Rich & famous comedians can have similar experiences, independently of one another, resulting in comparable jokes being told. Perhaps Gad heard Dave Chapelle tell this joke and thought, “Hahahaha, that same thing happened to me at Disneyland! It’s true – it’s a hilarious story that I can also share with my audience.” If that’s the case, who cares? Is a comedian supposed to throw out a funny, personal experience just because another comedian on another continent had a similar experience?
There is no central comedy organization that authorizes certain comedians to make jokes about specific topics. Jerry Seinfeld isn’t the only person licensed to tell jokes about airport security. Russel Peters isn’t the only person licensed to tell jokes about Indian culture. And Gad El Maleh isn’t the only comedian who tells jokes about Uber.
3. Original thought is extremely difficult to determine
Over decades of life, we take in vast amounts of information. We watch video content, read books and articles, we attend classes and events, we have countless conversations, we listen to the radio…our 5 senses are constantly gathering data from our surroundings.
So when you create something, how do you know if it’s original, copied, or inspired by others?
Musicians love music, and have typically spent much of their life listening to music. No musician would argue that their music is 100% original…of course it’s inspired and influenced by the artists they love and listen to. Authors read books. Athletes not only play, but also watch sports. Directors love films and have been watching movies and reading scripts since they were kids. Does anyone produce something that wasn’t influenced or inspired by all the material they consumed in the past?
When I write blog posts or teach courses or create YouTube videos, I can’t even remember where some of my ideas come from! I’ve been reading personal development books for 20 years, I sat through hours of lectures during my MBA, I listen to podcasts and audio books, and I hang out with other businesspeople that share their knowledge, ideas, and experiences. My brain is a melting pot of vast amounts of information, and it’s highly possible that much of what I present is inspired by all the content I’ve consumed over the years.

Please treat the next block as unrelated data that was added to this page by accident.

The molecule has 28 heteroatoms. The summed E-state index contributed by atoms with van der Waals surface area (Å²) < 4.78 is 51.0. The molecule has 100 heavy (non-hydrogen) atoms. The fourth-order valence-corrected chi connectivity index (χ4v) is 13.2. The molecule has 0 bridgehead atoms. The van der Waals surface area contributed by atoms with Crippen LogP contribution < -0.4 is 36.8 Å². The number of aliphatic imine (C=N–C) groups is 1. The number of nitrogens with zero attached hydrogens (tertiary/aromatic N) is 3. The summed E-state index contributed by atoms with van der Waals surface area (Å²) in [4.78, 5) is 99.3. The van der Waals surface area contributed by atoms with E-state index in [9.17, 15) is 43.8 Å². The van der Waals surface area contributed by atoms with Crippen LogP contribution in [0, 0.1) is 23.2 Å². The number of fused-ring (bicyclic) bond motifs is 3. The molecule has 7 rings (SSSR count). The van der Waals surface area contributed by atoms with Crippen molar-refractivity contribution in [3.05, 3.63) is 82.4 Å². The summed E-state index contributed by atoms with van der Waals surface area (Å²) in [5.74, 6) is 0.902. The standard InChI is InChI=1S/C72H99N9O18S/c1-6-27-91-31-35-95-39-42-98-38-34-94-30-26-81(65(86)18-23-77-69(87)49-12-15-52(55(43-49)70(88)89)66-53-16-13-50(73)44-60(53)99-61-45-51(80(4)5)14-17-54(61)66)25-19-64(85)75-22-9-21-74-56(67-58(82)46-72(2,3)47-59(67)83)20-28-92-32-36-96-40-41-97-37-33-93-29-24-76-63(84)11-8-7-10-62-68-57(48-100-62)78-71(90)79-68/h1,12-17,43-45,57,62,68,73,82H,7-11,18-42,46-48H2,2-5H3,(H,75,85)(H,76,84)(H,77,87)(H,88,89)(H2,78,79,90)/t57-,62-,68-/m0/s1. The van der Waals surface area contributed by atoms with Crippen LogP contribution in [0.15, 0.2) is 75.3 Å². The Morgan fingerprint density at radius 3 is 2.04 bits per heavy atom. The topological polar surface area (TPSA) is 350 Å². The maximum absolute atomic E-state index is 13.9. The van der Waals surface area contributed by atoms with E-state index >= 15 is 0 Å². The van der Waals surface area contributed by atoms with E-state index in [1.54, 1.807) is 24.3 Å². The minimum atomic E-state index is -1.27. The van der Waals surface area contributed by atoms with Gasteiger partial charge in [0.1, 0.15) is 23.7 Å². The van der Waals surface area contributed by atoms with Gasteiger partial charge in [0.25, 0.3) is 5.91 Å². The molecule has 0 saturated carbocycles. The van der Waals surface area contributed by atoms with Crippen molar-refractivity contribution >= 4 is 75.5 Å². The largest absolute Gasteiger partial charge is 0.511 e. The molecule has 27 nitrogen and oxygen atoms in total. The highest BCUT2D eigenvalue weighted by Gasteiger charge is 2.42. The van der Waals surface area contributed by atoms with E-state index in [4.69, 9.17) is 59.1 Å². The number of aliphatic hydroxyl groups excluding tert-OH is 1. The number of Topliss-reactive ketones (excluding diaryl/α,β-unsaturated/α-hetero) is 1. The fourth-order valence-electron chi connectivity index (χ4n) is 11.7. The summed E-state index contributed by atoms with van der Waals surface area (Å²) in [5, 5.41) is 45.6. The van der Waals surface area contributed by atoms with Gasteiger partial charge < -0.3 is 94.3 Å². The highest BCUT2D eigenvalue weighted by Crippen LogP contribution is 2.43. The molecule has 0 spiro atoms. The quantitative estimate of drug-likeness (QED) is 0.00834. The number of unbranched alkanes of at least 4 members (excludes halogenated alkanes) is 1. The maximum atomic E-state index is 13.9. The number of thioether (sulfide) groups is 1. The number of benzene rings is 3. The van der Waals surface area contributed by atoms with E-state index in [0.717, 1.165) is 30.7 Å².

Ever been listening to a song and thought, “Ah that part sounds just like __________ (another song)!” Ever watched a football match and thought, “Oh that guy has the same style as _________ (another athlete)!” When you read a non-fiction book, they constantly include quotes from other authors. But even the sections that are not in quotes are often similar to other books covering the same topic…there’s always overlap.
Ever been watching a movie and had it remind you of a film you’ve seen before? (“Ohhhhhhhh, the nerdy, unathletic girl turned out to be a supermodel when she changed her hairstyle…I did NOT see that coming.” Or “Ohhhhhhhhh, it looked like impossible odds, but the good guy DID end up winning and saving the planet! I did NOT see that coming.”)
4. Does Gad spend his life watching other comedians perform?
The premise of CopyComic is that Gad has stolen his joke from the comedian he is being compared with. There’s a major problem with this. How could Gad possibly have time to consume this much material? Some of the examples are 40 years old! Some of the examples are from unknown comedians in tiny clubs. Some are in English, some are in French. The one thing I believe CopyComic should be admired for is the incredible amounts of research necessary to make videos like this.